In the activewear space, the fierce battle Nike vs. Adidas is on everyone’s lips. On the one side, the American giant Nike and, on the other side, historic German brand Adidas combined generate more than 35% of the activewear industry’s total revenue.
Vanguards in the activewear arena, the two companies’ contributions to the forecasted $547 bn revenue by 2024 are most likely only going to increase. Apart from their larger-than-life marketing strategies, what makes these two brands stand out among their peers is their ability to get the right product, at the right time, and at the right price.
Both brands have their roots in footwear, initially developing sports shoes made especially for athletes. Footwear still makes up the biggest share of business, so let’s focus on shoes — specifically, what is the difference between Nike and Adidas performance shoes compared with their lifestyle footwear offerings?
Lifestyle Fashion is on the Rise for Nike and Adidas
Despite a core historical business based on performance shoes, both Nike and Adidas quickly learned the growing influence and popularity of sportswear as lifestyle articles and incorporated this information into their strategies. Both brand behemoths share a goal of becoming the best sports-lifestyle brand in the world.
The performance division includes all products made specifically for sports — such as football shoes, hockey jerseys, and other gear. All products categorized as “activewear” are part of the lifestyle division, including shoes such as Nike’s iconic Air Force 1 and Adidas’ Stan Smith. Finally, the merch division comprises all products coming from sports-team merchandise and other collaborations, such as IVY PARK for Adidas, and Off-White and Dior for Nike.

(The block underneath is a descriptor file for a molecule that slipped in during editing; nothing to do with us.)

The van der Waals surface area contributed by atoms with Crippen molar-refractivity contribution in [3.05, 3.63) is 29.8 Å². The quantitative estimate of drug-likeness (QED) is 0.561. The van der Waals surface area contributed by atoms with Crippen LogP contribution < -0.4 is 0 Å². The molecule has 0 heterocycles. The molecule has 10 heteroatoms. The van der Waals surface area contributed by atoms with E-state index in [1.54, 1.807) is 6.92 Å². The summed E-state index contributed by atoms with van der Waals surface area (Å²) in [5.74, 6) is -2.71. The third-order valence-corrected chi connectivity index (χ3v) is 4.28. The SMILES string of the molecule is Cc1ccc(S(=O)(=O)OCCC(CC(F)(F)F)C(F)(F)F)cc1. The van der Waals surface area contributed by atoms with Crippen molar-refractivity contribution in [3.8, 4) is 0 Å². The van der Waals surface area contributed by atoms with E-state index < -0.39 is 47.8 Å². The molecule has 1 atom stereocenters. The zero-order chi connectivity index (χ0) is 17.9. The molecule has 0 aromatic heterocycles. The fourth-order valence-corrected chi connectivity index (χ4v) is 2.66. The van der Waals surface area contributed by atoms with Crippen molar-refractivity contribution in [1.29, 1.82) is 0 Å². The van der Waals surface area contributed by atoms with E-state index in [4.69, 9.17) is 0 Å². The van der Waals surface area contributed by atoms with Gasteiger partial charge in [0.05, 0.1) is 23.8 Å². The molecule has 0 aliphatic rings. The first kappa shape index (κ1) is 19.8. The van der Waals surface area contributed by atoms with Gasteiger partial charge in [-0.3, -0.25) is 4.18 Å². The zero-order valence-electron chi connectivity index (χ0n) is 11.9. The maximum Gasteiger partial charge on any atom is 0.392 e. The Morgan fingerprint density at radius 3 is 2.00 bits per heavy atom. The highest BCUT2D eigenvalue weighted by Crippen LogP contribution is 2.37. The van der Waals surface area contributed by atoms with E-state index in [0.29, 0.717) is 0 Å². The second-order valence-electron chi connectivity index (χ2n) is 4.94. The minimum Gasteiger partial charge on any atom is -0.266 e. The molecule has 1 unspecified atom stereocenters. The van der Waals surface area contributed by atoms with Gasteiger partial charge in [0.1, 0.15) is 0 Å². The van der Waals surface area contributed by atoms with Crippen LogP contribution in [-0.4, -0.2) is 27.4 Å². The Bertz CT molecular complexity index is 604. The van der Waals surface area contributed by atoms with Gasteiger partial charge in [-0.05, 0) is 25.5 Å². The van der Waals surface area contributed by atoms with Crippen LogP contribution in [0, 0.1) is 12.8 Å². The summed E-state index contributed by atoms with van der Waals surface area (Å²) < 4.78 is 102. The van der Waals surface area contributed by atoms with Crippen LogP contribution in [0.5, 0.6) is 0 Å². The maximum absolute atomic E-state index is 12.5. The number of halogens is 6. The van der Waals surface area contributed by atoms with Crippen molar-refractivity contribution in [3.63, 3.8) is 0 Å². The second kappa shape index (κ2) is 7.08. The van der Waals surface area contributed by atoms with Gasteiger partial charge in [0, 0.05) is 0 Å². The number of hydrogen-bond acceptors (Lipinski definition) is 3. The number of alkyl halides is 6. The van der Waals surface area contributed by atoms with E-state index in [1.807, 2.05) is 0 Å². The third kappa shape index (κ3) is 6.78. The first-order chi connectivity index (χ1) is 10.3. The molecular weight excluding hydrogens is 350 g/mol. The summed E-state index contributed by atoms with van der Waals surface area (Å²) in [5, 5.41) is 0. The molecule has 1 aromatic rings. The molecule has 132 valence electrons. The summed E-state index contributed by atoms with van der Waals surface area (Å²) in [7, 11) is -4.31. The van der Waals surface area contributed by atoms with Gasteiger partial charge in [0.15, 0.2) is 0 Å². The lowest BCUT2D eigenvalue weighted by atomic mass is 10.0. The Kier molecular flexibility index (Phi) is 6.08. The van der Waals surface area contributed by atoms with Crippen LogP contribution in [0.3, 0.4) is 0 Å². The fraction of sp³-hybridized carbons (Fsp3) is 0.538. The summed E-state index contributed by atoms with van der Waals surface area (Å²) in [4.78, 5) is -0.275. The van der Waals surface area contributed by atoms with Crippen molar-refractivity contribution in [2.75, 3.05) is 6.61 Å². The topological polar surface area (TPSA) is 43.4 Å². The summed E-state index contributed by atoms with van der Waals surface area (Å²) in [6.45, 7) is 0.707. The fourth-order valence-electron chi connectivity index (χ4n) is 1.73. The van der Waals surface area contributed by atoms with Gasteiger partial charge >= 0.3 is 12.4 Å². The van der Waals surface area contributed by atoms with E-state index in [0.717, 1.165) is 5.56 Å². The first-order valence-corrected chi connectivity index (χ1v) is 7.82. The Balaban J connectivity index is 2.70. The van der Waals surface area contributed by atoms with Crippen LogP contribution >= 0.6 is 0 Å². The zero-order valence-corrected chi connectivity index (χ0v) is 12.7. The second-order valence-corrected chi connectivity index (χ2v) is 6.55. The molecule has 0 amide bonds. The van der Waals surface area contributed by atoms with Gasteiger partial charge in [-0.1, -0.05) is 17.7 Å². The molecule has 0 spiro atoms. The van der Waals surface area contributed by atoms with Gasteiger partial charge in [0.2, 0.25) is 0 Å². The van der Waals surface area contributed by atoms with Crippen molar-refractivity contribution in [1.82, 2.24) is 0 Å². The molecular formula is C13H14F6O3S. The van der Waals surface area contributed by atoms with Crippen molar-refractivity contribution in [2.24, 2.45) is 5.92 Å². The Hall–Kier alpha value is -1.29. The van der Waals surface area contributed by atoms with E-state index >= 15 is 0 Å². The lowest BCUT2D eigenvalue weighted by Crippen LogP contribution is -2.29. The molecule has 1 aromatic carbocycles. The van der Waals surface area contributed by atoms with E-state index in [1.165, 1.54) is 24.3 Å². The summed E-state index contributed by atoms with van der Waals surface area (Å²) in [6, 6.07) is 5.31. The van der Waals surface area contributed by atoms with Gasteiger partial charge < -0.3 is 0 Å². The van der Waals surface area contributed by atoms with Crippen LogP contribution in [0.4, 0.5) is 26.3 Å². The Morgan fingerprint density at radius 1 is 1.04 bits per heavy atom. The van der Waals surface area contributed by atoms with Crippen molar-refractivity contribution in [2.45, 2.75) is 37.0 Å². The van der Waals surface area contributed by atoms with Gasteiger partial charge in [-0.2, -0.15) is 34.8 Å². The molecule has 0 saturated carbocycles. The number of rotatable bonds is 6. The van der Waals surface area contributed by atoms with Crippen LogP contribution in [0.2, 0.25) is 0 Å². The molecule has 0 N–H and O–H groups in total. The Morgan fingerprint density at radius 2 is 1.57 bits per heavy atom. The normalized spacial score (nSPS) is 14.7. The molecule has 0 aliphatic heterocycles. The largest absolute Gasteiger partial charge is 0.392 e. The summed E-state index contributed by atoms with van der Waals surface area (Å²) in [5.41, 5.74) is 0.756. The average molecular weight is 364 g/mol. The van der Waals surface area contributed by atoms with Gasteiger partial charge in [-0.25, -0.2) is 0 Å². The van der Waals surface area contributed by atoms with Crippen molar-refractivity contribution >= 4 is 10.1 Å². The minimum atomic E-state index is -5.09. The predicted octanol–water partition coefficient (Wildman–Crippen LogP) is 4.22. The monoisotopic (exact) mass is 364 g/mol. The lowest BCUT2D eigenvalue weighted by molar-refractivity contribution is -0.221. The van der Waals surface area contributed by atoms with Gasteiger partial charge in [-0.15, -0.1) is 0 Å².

Having access to this data allows retailers to understand the growing activewear market and the interest in investing in it. One question arises: Are performance products more expensive than lifestyle items?
Performance Shoes More Affordable Than Lifestyle Footwear
According to Nike and Adidas financial reports, footwear accounts for 66% and 57%, respectively, of their business share. This department only represents 34% of Nike’s assortment and 43% for Adidas.
Because performance shoes are made for specific sports and to enhance athletic performance, one would expect this gear to be more expensive than the lifestyle footwear made for everyday style, but this is not the case.
On average, for both brands, performance shoes are more affordable than lifestyle ones.
With demand for sportswear merchandise going up, in combination with both brands putting more emphasis on their lifestyle collections, we can expect Nike and Adidas to continue to grow their business shares in this segment.
The pricing strategy of both activewear giants proves that performance shoes do not necessarily come at a high price.
The Battle of the Brands: Achieving Activewear Dominance
The fight is fierce to become the leading activewear and lifestyle brand in the world. But Nike and Adidas are both all-ins when it comes to the competition.
Public perception of a brand’s pricing and price positioning might not always be true. Having accurate data to make the best decision in this hyper-competitive market is essential.